The Yellow Rose of Texas Cover Sniff-Sniff! Can you smell that, my friend? Cause to me; that smells like a pretty damn sweet 69 minute movie made in 1944. It was Directed by: Joseph Kane; and Starred: Roy Rogers, Trigger, Dale Evans, with Grant Withers. So go on. Give this one a sniff yourself. Trust me. You won't be sorry that you did.

The Yellow Rose of Texas

When we first heard the shocking news that your father bust out of prison, Betty (Dale Evans), you gave me the distinct impression you didn't want to see him anymore. But hey! Look where we are now? We're here -- standing in his cabin -- with your dear old Dad trying to explain to me that he didn't steal any of the money he was arrested for, it was somebody else.

So I tell you what, my lovely. My old pal Buster (William Haade) and myself are going to look into this matter on your behalf. Yet we will only do so if your father promises us that he won't get into any more mischief.

Besides, if the police ever spots him, I'm sure they'd take out their guns and...


Oh! Never mind. But then again that's most probably why what next transpires all rides the range when Buster says to me, 'Well, it looks like you got us into another fine mess, Roy Rogers (Roy Rogers)'. As a daughter dances on a table - a wounded Daddy bleeds in a stable - an insurance man collects his wage - and at the end of the day, a final showdown is shot on a stage.

Over the last couple of weeks I've gotten a lot of stick from readers and friends alike for reviewing these wonderful Roy Rogers movies. 'Why the hell are you reviewing those for?' said one of my regular commentators. Where as another one stated that Roy's adventures should be long forgotten like many other westerns made during this era. Well, where I'm concerned, they can all go stick their opinions where the sun don't shine. Cause to me Roy Rogers and his marvellous films are a testament to both the man and everything he stands for.

The Yellow Rose Of Texas Featuring Roy Rogers and Dancer
Take this film for instance. 'The Yellow Rose of Texas'. Essentially it's about Roy proving the innocence of a relative stranger for a crime he didn't commit. And like always, it's garnished with the usual song and dance numbers, complemented with a couple of jovial scenes added for good measure. I mean, what's wrong with that, eh? What could possibly be wrong with a moralistic movie about a man standing up for what he believes in? I don't have a problem with it. So I don't see why anyone else should either.

OK. I have to admit. Stylistically these stories aren't the most well polished I've ever seen. Plus on occasion the formula these films adder to can be fairly repetitive by default. But having said that, my friends, frequently they also try to do something different as well! Like the inclusion of the Buster character seen in this yarn for example. And whenever this does occur, I tell you something for nothing, a story is told, a moral is conveyed, and a great film is always produced.
Also, something else about this flick I found rather different was how it had a detective like angle to it. Made even more official when Roy was given the role of Insurance claims man, who was out on a mission to find some stolen loot. Now from my point of view this bold take did surprise me quite a lot at first glace -- as I don't think I've ever seen Roy fill this sort of role before. Still. Something new was added to this series, and once again proves to me that it does have its place in cinematic history.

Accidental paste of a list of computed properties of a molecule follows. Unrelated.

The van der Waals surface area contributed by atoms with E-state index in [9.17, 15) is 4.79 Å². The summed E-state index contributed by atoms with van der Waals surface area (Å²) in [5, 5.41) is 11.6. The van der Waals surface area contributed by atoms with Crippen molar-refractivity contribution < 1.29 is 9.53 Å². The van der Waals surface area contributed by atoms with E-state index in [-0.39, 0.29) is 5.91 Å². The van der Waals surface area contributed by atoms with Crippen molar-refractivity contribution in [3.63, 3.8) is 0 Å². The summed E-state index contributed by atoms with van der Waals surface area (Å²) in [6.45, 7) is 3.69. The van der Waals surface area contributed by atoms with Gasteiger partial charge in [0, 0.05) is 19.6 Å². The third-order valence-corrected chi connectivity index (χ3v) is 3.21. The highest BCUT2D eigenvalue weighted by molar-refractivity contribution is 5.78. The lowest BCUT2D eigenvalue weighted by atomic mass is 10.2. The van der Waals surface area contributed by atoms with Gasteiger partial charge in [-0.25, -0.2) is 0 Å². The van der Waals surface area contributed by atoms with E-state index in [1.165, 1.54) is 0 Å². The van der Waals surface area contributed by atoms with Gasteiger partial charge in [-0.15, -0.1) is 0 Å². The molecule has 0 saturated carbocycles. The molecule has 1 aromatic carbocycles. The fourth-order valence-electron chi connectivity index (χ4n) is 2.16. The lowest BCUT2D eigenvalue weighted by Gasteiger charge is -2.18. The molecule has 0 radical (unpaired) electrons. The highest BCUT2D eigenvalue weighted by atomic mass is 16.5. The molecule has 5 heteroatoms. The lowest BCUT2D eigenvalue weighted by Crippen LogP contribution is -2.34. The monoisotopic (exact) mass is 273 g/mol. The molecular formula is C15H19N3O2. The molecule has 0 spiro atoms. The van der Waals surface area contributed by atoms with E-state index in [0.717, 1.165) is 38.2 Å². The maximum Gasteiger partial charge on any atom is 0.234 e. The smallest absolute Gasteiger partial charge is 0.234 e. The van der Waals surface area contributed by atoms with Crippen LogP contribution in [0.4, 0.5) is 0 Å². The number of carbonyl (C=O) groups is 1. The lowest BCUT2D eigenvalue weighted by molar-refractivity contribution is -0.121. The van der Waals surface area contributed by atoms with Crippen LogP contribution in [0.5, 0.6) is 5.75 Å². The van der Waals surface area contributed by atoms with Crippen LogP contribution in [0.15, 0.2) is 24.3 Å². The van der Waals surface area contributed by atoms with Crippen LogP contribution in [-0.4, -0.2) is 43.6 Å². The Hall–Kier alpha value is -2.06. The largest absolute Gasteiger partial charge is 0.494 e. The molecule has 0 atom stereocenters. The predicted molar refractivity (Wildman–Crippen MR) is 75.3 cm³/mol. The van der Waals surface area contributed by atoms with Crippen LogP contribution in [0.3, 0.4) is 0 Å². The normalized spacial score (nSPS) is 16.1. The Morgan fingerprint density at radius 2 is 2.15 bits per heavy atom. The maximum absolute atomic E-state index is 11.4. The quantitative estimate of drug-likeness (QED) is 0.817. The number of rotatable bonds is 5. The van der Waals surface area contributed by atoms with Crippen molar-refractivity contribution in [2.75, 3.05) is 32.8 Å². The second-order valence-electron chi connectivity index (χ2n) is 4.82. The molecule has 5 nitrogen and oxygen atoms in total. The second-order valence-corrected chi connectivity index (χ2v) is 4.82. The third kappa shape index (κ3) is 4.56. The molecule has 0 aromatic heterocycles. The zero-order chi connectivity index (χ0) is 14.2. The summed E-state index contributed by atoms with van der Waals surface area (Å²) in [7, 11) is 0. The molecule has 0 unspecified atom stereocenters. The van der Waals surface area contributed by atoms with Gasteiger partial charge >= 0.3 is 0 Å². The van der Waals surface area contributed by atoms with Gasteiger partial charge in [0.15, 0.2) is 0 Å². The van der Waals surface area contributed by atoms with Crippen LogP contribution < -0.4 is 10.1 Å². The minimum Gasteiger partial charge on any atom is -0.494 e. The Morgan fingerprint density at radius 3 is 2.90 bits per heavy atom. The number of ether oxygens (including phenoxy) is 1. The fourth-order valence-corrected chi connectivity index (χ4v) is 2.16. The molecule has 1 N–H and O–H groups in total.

The Yellow Rose of Texas Vintage 1944 Movie Poster Starring Roy Rogers, Trigger, Dale Evans, with Grant Withers

The Yellow Rose of Texas Art House Film Poster Starring Roy Rogers, Trigger, and Dale Evans
Anyway. Before I fall off my soap box, I'm sure by now you got the basic gist of what I felt about this fairly fine film. It was good film, and well deserving of the following filmic-fact. (1) 'Republic Pictures' first released this production in America on the exact same day the Battle of Normandy began. It was on the 24th of June, 1944. (2) Loosely translated, this project was entitled 'Rose Of Texas' in Brazil, where as every other country stuck to its original yellow tinted title. (3) The majority of this movie was shot at 'Iverson Ranch', Chatsworth, located within the Californian state of Los Angeles. (4) One of the taglines used to promote this picture, was, 'A Thrill-Fest You'll Long Remember. As Your Cowboy King Flashes Across The Screen In His Most Exciting Adventure!'. (5) There are two versions of this film now available to the public. There's the original 69-minute version, as well as an edited-down 54-minute version. (6) Throughout their eighty-one years in the business, the 'Sons of the Pioneers' have performed songs in exactly ninety-nine different movies. Wow! Talk about longevity. (7) The director of this flick, Joseph Kane, is best known for directing such western stars as John Wayne, Gene Autry, and of course, the one and only Roy Rogers. (8) After this shindig smelled a sunflower, Roy Rogers and Dale Evans starred in their next western together, 'Song of Nevada'; whilst Grant Withers starred in the murder-mystery, 'The Girl Who Dared'.

The Yellow Rose of Texas Starring Roy Rogers and Dale Evans

Overall I'd say 'The Yellow Rose of Texas' is a pretty decent picture for its time. A story was conveyed. A number of songs were sung. And as push comes to shove -- yeah -- good job -- good job all round for another amazing adventure by Roy and his gang.

Nuff said.


ROY ROGERS IN THE YELLOW ROSE OF TEXAS (1944) ROY ROGERS IN THE YELLOW ROSE OF TEXAS (1944) Reviewed by David Andrews on January 01, 2015 Rating: 5
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